On 10th February my half Company were on outpost on the left, nearest to the Victorian Camp at the Windmill Valley. These two outposts were driven in with loss from Bastard's Neck and Hobkirk's Farm. I was ordered round to their support, being relieved by infantry. Some guns (15 pounder) and Inniskillings from Maeders Farm also came up.
The enemy were checked and temporarily held during that day and the following, but were bringing up Pom Pom guns, a 15 pounder which they use as a howitzer by putting the trail in a hole in the ground, and a 6 inch gun (about 40 pounder).
This we did not know until the morning of 12th February, when two of our field guns went down to a breastwork about 5,000 yards from Bastard's Nek, close to a large dam. The artillery were subjected to a heavy shrapnel fire, and as snipers were coming out, I had to take 20 men down to the dam as a covering party. The men obeyed well and we covered 1,000 yards on the flat at a gallop under shrapnel and pom-pom fire. There were no casualties among the men. Four horses were shot but not permanently damaged, my own in two places, by shrapnel bullets. We remained there 5 hours when the guns had to retire under fire, and we followed after they were out of range, again without casualties.
The ridge at Hobkirk's Farm on the left of us had been gradually forced by the Boers with rifle and artillery fire, although the Victorians fought well and saved a Company of Wiltshires.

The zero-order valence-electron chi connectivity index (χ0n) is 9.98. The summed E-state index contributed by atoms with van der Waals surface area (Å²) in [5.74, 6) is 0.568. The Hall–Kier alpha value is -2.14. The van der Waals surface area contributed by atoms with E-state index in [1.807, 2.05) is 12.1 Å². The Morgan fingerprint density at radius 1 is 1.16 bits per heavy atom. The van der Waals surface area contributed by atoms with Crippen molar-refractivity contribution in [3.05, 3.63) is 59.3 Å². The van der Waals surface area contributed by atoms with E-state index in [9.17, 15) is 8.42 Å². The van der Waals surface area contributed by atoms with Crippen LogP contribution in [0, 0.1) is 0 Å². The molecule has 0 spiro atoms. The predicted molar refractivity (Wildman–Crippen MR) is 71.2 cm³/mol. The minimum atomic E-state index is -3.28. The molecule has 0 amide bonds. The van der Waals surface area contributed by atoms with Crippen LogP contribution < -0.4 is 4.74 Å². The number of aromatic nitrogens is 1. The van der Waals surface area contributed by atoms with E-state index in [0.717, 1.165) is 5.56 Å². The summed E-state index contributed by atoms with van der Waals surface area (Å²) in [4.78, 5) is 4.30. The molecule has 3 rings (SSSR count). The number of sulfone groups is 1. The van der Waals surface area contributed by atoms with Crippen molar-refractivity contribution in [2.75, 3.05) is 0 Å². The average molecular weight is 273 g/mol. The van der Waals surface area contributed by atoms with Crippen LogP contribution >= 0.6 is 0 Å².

We then held the valley with this line of mounted men skirmishing until dark while the Kloof Camp and Cole's Kop in our rear were evacuated. From 6 pm to 12 pm we then held the hills while the Infantry retired, the Victorian Mounted Rifles and our men joining the rear guard to Maeder's Farm.
As we were not in Camp ourselves much of our baggage was lost on the way or left at the Kloof Camp.
Arriving at Maeder's the retreat was continued, the South Australians and our Mounted Men being rearguard. We left them at 2 am and reached Rensburg in good order at 6 am on 13 February 1900. We had been three days and nights out without any rest, and during the last 38 hours the horses had no water and only one half feed.
The other half Company, which had done good work under Holmes at Slingersfontein as escort to guns and on outpost, joined us, and, after feeding and watering, I was sent on with my Company only to escort a Royal Engineers Park from Rensburg to Arundel. No enemy was met.
The following night Rensburg was evacuated and the whole force retired to Arundel, pursued by the Boers, who cut off two companies of the Wiltshires. Their artillery was at this time far superior to ours.
On 14th February we took part in a reconnaissance as escort to guns. Pte Murphy's horse was killed by shrapnel.
On 15th February half the Company was on outpost the other half scouting to the right rear. The Boers have worked round to a considerable extent on both flanks and do a good deal of sniping.
On 17th February we took part in another reconnaissance and were under a heavy artillery cross fire but without loss.
The duty here is extremely arduous and the men and horses are worked to the uttermost.